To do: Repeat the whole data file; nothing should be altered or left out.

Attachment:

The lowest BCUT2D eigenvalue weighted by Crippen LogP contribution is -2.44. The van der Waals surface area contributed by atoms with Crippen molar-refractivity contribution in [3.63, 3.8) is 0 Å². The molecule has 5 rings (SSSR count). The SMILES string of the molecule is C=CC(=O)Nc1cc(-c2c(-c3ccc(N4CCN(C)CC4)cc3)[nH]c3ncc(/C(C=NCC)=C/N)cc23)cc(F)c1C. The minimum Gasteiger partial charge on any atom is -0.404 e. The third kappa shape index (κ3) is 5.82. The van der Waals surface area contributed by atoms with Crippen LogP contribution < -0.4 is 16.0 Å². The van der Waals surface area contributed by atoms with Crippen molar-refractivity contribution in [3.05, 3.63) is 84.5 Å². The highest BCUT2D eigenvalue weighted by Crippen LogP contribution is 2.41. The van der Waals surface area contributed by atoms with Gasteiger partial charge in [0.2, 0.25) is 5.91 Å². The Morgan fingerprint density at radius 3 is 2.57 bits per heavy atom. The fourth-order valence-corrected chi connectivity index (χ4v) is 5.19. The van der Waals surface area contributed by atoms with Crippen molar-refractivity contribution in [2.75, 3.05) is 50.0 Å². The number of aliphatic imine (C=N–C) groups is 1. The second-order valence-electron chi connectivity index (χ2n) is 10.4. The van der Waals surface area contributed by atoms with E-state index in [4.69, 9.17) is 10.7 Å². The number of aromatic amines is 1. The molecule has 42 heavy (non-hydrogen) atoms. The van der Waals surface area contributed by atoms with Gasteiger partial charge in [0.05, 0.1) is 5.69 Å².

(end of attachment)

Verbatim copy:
The lowest BCUT2D eigenvalue weighted by Crippen LogP contribution is -2.44. The van der Waals surface area contributed by atoms with Crippen molar-refractivity contribution in [3.63, 3.8) is 0 Å². The molecule has 5 rings (SSSR count). The SMILES string of the molecule is C=CC(=O)Nc1cc(-c2c(-c3ccc(N4CCN(C)CC4)cc3)[nH]c3ncc(/C(C=NCC)=C/N)cc23)cc(F)c1C. The minimum Gasteiger partial charge on any atom is -0.404 e. The third kappa shape index (κ3) is 5.82. The van der Waals surface area contributed by atoms with Crippen LogP contribution < -0.4 is 16.0 Å². The van der Waals surface area contributed by atoms with Crippen molar-refractivity contribution in [3.05, 3.63) is 84.5 Å². The highest BCUT2D eigenvalue weighted by Crippen LogP contribution is 2.41. The van der Waals surface area contributed by atoms with Gasteiger partial charge in [0.2, 0.25) is 5.91 Å². The Morgan fingerprint density at radius 3 is 2.57 bits per heavy atom. The fourth-order valence-corrected chi connectivity index (χ4v) is 5.19. The van der Waals surface area contributed by atoms with Crippen molar-refractivity contribution in [2.75, 3.05) is 50.0 Å². The number of aliphatic imine (C=N–C) groups is 1. The second-order valence-electron chi connectivity index (χ2n) is 10.4. The van der Waals surface area contributed by atoms with E-state index in [4.69, 9.17) is 10.7 Å². The number of aromatic amines is 1. The molecule has 42 heavy (non-hydrogen) atoms. The van der Waals surface area contributed by atoms with Gasteiger partial charge in [0.05, 0.1) is 5.69 Å².